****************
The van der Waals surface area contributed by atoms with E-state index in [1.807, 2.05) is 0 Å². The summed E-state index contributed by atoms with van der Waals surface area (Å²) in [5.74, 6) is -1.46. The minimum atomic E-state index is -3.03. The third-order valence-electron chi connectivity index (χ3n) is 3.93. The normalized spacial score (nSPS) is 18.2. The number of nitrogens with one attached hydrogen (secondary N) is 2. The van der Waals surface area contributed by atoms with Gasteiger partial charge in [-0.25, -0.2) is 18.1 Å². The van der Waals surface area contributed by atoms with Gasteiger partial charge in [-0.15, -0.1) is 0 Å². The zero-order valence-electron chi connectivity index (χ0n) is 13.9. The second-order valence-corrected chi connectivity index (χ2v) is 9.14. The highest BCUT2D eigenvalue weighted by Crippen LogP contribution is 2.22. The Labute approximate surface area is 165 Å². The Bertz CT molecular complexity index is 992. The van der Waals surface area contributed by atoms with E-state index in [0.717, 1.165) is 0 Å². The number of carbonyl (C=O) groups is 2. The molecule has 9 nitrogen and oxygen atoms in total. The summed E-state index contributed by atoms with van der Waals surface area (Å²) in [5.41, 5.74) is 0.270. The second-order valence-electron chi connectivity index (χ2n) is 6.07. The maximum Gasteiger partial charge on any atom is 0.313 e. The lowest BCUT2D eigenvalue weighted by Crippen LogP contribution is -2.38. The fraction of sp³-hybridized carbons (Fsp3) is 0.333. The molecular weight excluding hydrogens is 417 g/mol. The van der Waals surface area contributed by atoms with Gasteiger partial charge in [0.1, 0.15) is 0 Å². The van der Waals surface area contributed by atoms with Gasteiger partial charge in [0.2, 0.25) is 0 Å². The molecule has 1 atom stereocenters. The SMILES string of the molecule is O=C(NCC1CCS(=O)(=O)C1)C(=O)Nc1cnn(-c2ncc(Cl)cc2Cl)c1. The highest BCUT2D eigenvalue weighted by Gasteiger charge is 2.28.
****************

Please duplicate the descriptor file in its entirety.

The van der Waals surface area contributed by atoms with E-state index in [1.807, 2.05) is 0 Å². The summed E-state index contributed by atoms with van der Waals surface area (Å²) in [5.74, 6) is -1.46. The minimum atomic E-state index is -3.03. The third-order valence-electron chi connectivity index (χ3n) is 3.93. The normalized spacial score (nSPS) is 18.2. The number of nitrogens with one attached hydrogen (secondary N) is 2. The van der Waals surface area contributed by atoms with Gasteiger partial charge in [-0.25, -0.2) is 18.1 Å². The van der Waals surface area contributed by atoms with Gasteiger partial charge in [-0.15, -0.1) is 0 Å². The zero-order valence-electron chi connectivity index (χ0n) is 13.9. The second-order valence-corrected chi connectivity index (χ2v) is 9.14. The highest BCUT2D eigenvalue weighted by Crippen LogP contribution is 2.22. The Labute approximate surface area is 165 Å². The Bertz CT molecular complexity index is 992. The van der Waals surface area contributed by atoms with E-state index in [0.717, 1.165) is 0 Å². The number of carbonyl (C=O) groups is 2. The molecule has 9 nitrogen and oxygen atoms in total. The summed E-state index contributed by atoms with van der Waals surface area (Å²) in [5.41, 5.74) is 0.270. The second-order valence-electron chi connectivity index (χ2n) is 6.07. The maximum Gasteiger partial charge on any atom is 0.313 e. The lowest BCUT2D eigenvalue weighted by Crippen LogP contribution is -2.38. The fraction of sp³-hybridized carbons (Fsp3) is 0.333. The molecular weight excluding hydrogens is 417 g/mol. The van der Waals surface area contributed by atoms with Gasteiger partial charge in [0.1, 0.15) is 0 Å². The van der Waals surface area contributed by atoms with Gasteiger partial charge in [0.2, 0.25) is 0 Å². The molecule has 1 atom stereocenters. The SMILES string of the molecule is O=C(NCC1CCS(=O)(=O)C1)C(=O)Nc1cnn(-c2ncc(Cl)cc2Cl)c1. The highest BCUT2D eigenvalue weighted by Gasteiger charge is 2.28.